This discussion is relevant because we’re left with two very intriguing freshmen headed to the Wolfpack, both starting to earn a little buzz, in Concepcion and hybrid WR/TE Juice Vereen. Vereen has been starting to float up draft boards this supplemental season, but Concepcion remains relatively free. Concepcion comes to North Carolina State at 5’11” and 173 lbs. He is the smaller, shiftier wide receiver who should bring explosive burst to the offense and field-stretching ability downfield.
Meanwhile, Vereen is the big-bodied TE that theoretically could fill the role of the weapon with significant stature and a mismatch against most defenders. I believe both of these players have significant value as stashes, but at cost, there’s no reason not to take a chance on Concepcion’s profile as a playmaker with upside in Anae’s high-powered offense.
David Amadour – UTSA – Fr.
The UTSA Roadrunners can pick up some serious momentum as they’ve built one of the most exciting offenses in the Group of Five. This season will be very telling for the program. If they can continue to perform at a high level, they may be able to position themselves as a great landing spot for (cover your ears, Eddie Lee Marburger truthers) transfer portal QBs next Spring. They must overcome two significant hurdles: losing Will Stein as Offensive Coordinator and replacing Zakhari Franklin’s WR production.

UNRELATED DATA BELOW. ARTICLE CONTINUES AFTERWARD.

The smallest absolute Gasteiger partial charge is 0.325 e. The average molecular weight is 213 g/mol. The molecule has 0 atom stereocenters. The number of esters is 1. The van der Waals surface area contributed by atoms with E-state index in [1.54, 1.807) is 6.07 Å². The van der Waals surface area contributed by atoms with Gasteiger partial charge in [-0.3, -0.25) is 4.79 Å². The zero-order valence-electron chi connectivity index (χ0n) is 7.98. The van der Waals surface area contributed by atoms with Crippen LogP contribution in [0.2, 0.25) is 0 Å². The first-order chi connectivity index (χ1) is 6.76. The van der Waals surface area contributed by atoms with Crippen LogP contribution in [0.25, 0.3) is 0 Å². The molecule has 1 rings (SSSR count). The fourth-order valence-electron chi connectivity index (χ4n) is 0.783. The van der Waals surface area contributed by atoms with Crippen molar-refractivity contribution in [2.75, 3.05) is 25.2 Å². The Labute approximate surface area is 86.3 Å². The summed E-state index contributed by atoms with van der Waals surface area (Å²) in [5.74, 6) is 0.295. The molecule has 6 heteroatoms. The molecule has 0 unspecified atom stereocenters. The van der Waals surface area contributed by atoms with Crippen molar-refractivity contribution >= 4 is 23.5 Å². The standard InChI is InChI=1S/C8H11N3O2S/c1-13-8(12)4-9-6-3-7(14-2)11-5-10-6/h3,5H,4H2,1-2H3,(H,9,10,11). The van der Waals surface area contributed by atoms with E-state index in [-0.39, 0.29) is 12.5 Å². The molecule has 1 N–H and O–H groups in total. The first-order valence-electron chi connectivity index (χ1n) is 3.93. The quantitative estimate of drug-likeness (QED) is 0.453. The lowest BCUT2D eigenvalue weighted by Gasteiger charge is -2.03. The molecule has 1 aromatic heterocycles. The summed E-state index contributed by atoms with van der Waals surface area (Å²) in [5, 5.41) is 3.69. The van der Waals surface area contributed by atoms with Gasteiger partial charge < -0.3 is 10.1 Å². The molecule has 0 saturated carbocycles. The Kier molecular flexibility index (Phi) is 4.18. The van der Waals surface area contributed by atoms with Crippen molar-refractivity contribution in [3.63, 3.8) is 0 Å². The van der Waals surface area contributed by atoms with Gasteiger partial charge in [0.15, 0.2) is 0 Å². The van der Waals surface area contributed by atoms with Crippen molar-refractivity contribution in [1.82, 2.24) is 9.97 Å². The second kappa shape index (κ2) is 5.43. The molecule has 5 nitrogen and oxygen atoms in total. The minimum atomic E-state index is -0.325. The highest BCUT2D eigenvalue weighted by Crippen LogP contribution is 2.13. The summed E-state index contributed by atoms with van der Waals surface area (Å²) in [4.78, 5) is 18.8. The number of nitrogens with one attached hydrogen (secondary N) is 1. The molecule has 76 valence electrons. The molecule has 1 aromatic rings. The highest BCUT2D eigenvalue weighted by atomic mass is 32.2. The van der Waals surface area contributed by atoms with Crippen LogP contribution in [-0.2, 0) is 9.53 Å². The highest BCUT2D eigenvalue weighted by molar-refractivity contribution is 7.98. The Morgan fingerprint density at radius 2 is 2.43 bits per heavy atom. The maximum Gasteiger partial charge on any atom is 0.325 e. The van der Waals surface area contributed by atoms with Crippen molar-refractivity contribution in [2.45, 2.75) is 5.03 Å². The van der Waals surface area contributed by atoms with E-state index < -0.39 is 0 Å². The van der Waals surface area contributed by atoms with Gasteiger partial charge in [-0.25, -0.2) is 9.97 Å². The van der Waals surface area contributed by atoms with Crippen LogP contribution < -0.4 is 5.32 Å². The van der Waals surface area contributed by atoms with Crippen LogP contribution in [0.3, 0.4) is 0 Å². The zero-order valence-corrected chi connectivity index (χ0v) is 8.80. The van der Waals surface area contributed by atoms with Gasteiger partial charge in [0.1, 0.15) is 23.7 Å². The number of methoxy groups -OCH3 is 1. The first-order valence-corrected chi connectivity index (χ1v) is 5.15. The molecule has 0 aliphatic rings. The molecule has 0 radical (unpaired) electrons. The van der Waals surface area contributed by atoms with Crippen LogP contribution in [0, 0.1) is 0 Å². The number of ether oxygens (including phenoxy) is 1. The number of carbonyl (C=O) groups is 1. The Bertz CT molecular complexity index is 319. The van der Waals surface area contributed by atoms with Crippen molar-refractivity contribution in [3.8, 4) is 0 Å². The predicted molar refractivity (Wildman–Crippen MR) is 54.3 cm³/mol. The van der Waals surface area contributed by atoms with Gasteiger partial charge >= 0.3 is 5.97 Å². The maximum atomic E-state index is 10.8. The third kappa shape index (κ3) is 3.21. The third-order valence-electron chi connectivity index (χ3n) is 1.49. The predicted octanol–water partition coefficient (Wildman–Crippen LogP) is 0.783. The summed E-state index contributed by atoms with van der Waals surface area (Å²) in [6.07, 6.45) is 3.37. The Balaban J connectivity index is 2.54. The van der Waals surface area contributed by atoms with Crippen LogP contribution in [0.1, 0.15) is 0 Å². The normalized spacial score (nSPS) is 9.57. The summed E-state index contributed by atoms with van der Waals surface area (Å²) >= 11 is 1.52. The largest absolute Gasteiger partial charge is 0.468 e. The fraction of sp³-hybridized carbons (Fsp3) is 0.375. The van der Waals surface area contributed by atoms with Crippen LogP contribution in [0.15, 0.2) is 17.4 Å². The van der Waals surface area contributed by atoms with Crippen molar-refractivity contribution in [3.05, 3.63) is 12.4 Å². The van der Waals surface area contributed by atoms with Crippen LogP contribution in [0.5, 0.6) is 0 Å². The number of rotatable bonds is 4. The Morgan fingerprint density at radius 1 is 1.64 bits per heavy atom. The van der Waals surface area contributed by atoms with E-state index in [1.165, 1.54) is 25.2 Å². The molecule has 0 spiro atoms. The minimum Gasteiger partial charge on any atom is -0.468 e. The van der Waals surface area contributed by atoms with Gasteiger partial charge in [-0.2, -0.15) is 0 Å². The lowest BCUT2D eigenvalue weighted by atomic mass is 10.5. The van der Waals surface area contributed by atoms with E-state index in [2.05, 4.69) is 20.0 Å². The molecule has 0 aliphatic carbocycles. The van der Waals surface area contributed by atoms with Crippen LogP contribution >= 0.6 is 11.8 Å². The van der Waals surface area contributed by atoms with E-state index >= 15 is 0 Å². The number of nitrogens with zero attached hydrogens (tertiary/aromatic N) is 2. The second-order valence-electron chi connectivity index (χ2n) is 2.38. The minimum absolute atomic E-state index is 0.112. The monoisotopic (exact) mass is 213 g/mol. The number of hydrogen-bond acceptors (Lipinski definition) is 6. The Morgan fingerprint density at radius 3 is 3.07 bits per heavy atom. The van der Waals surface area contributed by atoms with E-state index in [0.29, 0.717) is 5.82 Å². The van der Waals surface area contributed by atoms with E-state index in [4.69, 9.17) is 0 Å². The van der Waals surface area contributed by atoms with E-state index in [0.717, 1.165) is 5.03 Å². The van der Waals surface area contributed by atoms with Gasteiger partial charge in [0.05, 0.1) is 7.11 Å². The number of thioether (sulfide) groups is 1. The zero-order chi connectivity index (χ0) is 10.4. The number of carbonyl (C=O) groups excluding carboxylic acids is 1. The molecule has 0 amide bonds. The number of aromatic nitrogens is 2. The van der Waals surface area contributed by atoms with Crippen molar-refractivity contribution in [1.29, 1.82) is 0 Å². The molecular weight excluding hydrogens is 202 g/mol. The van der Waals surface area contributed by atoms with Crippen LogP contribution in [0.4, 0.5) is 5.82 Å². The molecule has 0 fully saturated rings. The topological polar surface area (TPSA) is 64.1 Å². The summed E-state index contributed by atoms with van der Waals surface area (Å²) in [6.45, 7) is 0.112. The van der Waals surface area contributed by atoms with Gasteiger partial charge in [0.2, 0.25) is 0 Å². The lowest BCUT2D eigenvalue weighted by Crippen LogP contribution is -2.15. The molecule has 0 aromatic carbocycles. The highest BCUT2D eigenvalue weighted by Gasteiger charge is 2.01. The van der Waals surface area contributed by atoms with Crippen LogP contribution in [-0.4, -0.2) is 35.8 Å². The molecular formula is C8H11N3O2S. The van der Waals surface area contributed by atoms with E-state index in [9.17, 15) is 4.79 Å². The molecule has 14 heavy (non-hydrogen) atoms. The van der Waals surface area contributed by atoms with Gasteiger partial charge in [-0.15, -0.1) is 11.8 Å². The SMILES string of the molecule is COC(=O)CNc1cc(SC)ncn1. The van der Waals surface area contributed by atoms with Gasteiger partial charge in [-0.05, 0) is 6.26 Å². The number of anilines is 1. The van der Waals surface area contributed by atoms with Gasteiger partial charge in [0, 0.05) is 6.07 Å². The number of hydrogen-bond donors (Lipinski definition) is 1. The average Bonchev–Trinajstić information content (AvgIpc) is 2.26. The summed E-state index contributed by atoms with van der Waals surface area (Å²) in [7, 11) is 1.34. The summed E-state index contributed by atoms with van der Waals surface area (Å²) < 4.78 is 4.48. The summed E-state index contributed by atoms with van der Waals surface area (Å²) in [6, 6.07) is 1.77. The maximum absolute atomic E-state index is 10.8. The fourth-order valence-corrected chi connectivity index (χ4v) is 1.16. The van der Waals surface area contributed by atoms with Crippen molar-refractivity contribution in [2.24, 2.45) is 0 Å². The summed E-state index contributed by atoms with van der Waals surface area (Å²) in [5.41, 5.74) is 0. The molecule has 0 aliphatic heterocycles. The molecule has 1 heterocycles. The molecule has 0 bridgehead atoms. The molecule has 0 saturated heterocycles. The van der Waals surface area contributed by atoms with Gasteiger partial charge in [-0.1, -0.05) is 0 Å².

This season, a variety of names are being tossed around as guys who might step up: Tykee Ogle-Kellogg, Chris Carpenter, and Willie McCoy are all getting some noticeable hype. However, a true freshman is joining the fold that has the potential to catch fire and cement a spot in this system for the next three or four years.
Amadour is a three-star receiver out of Galena Park North Shore High School, a 6A program in Texas High School Football. He’s 5’11 “, 175 lbs. and has extreme versatility, having switched positions during his senior season to play QB and lead his team to Division 1 State Title Game in the Texas State Playoffs. He was one of the finalists for Mr. Texas High School Football alongside Rueben Owens last season. After landing in San Antonio, his pedigree seems to be going under the radar. As we continue to hammer home the idea that systems are integral to success in College Fantasy Football, we should look at guys like Amadour and relish the potential that comes with their game.
Zachary Card – Oregon State – Fr.
The Beavers landed a three-star speedster, Card, in their recruiting class last year. His presence on camp has already turned heads as he is projected to be featured in three WR sets alongside Anthony Gould and Silas Bolden. As an early enrollee, Card was clocked with a 4.32 40-time and flashed with Aidan Chiles throughout camp. If you don’t believe me, take Offensive Coordinator Brian Lindgren’s word for it when asked about Card: “Zach has flashed. He caught a nice go in the scrimmage… in a one-on-one situation.” We like flash.
Another staple to finding production and buying low in C2C leagues is finding young and talented pass-catchers tied to young and talented QBs. Seeing Card in the same recruiting class as one of Campus2Canton’s favorite freshman QBs in Chiles is absolutely worth noting. Card should get some looks this Fall, but the prospect of him being a high-ceiling play is likely a year or two down the road. With such a low acquisition cost now, the ROI could be huge.